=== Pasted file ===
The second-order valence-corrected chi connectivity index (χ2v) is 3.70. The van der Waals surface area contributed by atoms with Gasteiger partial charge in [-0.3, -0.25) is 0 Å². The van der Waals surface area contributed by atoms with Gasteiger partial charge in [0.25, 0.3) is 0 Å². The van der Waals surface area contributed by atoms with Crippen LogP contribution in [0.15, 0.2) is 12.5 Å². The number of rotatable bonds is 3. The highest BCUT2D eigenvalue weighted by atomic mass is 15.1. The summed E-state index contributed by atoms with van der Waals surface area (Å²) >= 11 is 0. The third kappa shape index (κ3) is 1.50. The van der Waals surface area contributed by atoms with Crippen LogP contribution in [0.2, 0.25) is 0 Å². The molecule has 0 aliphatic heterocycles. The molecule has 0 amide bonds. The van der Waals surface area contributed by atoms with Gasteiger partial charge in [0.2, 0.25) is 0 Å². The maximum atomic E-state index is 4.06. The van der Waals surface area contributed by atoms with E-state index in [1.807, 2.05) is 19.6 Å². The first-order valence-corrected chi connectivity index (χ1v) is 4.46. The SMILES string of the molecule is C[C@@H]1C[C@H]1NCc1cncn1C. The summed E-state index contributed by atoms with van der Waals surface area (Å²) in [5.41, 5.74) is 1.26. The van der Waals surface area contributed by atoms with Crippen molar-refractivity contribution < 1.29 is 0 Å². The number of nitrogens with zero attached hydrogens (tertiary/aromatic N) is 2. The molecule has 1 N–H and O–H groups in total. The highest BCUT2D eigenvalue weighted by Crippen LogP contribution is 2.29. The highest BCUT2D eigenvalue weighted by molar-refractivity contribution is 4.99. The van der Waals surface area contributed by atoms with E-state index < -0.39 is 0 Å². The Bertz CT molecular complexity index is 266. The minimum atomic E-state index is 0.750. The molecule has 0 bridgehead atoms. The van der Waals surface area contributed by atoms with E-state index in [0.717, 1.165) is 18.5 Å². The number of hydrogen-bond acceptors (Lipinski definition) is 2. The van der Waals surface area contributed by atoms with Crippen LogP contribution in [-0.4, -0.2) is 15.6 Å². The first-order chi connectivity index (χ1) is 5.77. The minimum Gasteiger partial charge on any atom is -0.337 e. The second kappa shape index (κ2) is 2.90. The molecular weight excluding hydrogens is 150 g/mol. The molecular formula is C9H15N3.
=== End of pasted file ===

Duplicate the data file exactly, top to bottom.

The second-order valence-corrected chi connectivity index (χ2v) is 3.70. The van der Waals surface area contributed by atoms with Gasteiger partial charge in [-0.3, -0.25) is 0 Å². The van der Waals surface area contributed by atoms with Gasteiger partial charge in [0.25, 0.3) is 0 Å². The van der Waals surface area contributed by atoms with Crippen LogP contribution in [0.15, 0.2) is 12.5 Å². The number of rotatable bonds is 3. The highest BCUT2D eigenvalue weighted by atomic mass is 15.1. The summed E-state index contributed by atoms with van der Waals surface area (Å²) >= 11 is 0. The third kappa shape index (κ3) is 1.50. The van der Waals surface area contributed by atoms with Crippen LogP contribution in [0.2, 0.25) is 0 Å². The molecule has 0 aliphatic heterocycles. The molecule has 0 amide bonds. The van der Waals surface area contributed by atoms with Gasteiger partial charge in [0.2, 0.25) is 0 Å². The maximum atomic E-state index is 4.06. The van der Waals surface area contributed by atoms with E-state index in [1.807, 2.05) is 19.6 Å². The first-order valence-corrected chi connectivity index (χ1v) is 4.46. The SMILES string of the molecule is C[C@@H]1C[C@H]1NCc1cncn1C. The summed E-state index contributed by atoms with van der Waals surface area (Å²) in [5.41, 5.74) is 1.26. The van der Waals surface area contributed by atoms with Crippen molar-refractivity contribution < 1.29 is 0 Å². The number of nitrogens with zero attached hydrogens (tertiary/aromatic N) is 2. The molecule has 1 N–H and O–H groups in total. The highest BCUT2D eigenvalue weighted by Crippen LogP contribution is 2.29. The highest BCUT2D eigenvalue weighted by molar-refractivity contribution is 4.99. The van der Waals surface area contributed by atoms with E-state index < -0.39 is 0 Å². The Bertz CT molecular complexity index is 266. The minimum atomic E-state index is 0.750. The molecule has 0 bridgehead atoms. The van der Waals surface area contributed by atoms with E-state index in [0.717, 1.165) is 18.5 Å². The number of hydrogen-bond acceptors (Lipinski definition) is 2. The van der Waals surface area contributed by atoms with Crippen LogP contribution in [-0.4, -0.2) is 15.6 Å². The first-order chi connectivity index (χ1) is 5.77. The minimum Gasteiger partial charge on any atom is -0.337 e. The second kappa shape index (κ2) is 2.90. The molecular weight excluding hydrogens is 150 g/mol. The molecular formula is C9H15N3.